The ideal altitude for a cellular satellite is around 500 km, it seems – 70 times closer to earth than a geostationary one. But at that height the area covered is much smaller, hence the need for more of them. The cost of launching these into space is apparently coming down rapidly too, thanks to billionaire entrepreneurs like Elon Musk and Jeff Bezos.

One more challenge is the fact that mobile phone protocol apparently never expects to have to transmit further than 35 km from a terrestrial base station thanks to the curvature of the earth. In order to be able to use regular protocols and spectrum, Miller said his company has developed some kind of hack that prevents your phone freaking out when it has to deal with much more lag than it’s expecting (although imperceptible to us mere humans, we’re told).

UbiquitiLink has already launched a bunch of these nanosatellites 500 km into space and is now ready fill those not-spots. Its business model is to sign roaming deals directly with MNOs, who will then offer the service to their punters when regular connectivity isn’t an option. At first it will just offer messaging, but move into data when things ramp up.

This seems like a pretty major undertaking that will need to generate a lot of business before it sees significant ROI. But we’re not aware of anyone else claiming to have cracked the satellite cellular connectivity market so Ubiquitilink seems to have first mover advantage and the total available market would appear to be pretty big. Here’s a diagram illustrating its proposition.

Ubiquitilink graphic cropped

Security discussion needs to be bigger than Huawei – Vodafone UK CTO

Huawei is an obvious risk when you are assessing the vendor landscape, but to ensure supply chain resilience and integrity, focusing too narrowly on one company poses a bigger risk, according to Vodafone.

It might be easy to point the finger at China, but according to Vodafone UK CTO Scott Petty, this is a dangerous position to take. Despite a lack of evidence to suggest backdoors are being built into Huawei products, the world is determined to find one, but in reality, there isn’t a single company in the vendor ecosystem which can justifiably state they are 100% secure. This is the world we are living in; risk is everywhere.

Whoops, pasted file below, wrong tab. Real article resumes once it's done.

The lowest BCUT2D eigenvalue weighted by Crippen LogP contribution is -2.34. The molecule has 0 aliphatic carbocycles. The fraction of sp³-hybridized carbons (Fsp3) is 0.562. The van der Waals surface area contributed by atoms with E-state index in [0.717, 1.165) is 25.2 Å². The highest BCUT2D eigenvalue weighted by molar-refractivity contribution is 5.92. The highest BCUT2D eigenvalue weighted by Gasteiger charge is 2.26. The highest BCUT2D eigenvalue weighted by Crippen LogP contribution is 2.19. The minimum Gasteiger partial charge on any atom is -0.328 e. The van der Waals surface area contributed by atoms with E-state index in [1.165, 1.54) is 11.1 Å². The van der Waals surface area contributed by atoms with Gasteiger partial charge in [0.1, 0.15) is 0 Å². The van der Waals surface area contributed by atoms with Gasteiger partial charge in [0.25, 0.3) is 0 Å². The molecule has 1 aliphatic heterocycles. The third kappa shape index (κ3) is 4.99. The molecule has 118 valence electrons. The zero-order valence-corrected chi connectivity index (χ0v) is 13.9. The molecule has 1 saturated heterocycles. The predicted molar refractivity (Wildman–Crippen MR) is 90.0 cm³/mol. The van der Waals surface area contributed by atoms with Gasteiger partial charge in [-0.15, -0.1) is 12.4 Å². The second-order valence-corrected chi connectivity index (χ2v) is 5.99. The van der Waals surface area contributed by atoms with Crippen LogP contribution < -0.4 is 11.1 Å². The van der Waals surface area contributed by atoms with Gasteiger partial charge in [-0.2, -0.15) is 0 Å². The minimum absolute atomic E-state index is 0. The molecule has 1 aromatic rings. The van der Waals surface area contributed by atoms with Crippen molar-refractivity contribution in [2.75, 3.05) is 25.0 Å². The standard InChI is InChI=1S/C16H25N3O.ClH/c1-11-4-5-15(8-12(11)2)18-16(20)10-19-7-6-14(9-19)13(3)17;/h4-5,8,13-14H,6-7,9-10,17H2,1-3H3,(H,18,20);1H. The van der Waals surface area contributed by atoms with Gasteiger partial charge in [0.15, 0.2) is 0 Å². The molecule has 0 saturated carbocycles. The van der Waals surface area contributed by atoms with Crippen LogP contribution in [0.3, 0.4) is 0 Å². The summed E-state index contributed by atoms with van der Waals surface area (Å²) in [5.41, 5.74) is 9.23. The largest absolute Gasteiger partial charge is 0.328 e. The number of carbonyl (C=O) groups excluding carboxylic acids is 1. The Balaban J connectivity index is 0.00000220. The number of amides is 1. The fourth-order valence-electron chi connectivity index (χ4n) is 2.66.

“The discussion about Huawei is all managing the risk appropriately,” Petty said at a briefing in Central London.

Risk is a big topic at Vodafone UK right now, and this is clear when you look at how the vendor ecosystem is being managed.

On the radio side of the network, of the 18,000 base stations Vodafone has around the country, Huawei equipment accounts for 32% of them, Nokia 12% and Ericsson taking the remainder. Interestingly enough, Nokia equipment is being phased out in favour of Ericsson. For transmission, this is split between Juniper, Cisco and Ciena, while Cisco is responsible for the core. With this blend of vendors, and appropriate security gateways between each layer of the network, Petty feels Vodafone is managing the risk very appropriately.

And while some might suggest having this much exposure to Huawei might be a negative, Petty argues radio is such low risk it shouldn’t dictate play. You have to take into consideration the risk/benefit equation.

When assessing risk, Vodafone (working with the National Cyber Security Centre) considers two possible scenarios. Firstly, what is the risk of a nefarious actor leaching data from the network, and secondly, taking down the network. On the radio side of things, the exposure is very low.

Firstly, Vodafone has 18,000 base stations throughout the UK. Should one of these base stations be compromised, only the traffic going through that base station would be at risk. This will be a fraction of the total, devices will be handed off to other base stations as people move around, while the clear majority of internet traffic is encrypted nowadays. The likelihood of a nefarious actor trying to bleed valuable insight in this manner is low.

Secondly, even if one of these base stations is taken down by the external wrong-doer, this is only one of 18,000 base stations. To have a material impact on Vodafone’s network, hundreds or even thousands would have to be impacted simultaneously. This is not inconceivable, but highly unlikely. As Petty mentioned, its all about evaluating and minimizing risk.

This is where the discussion becomes incredibly complicated. Huawei is one of the leading names (if not the leader) in the radio segment, ignoring such a vendor is a difficult decision to make as a technologist; you always want to use best in class.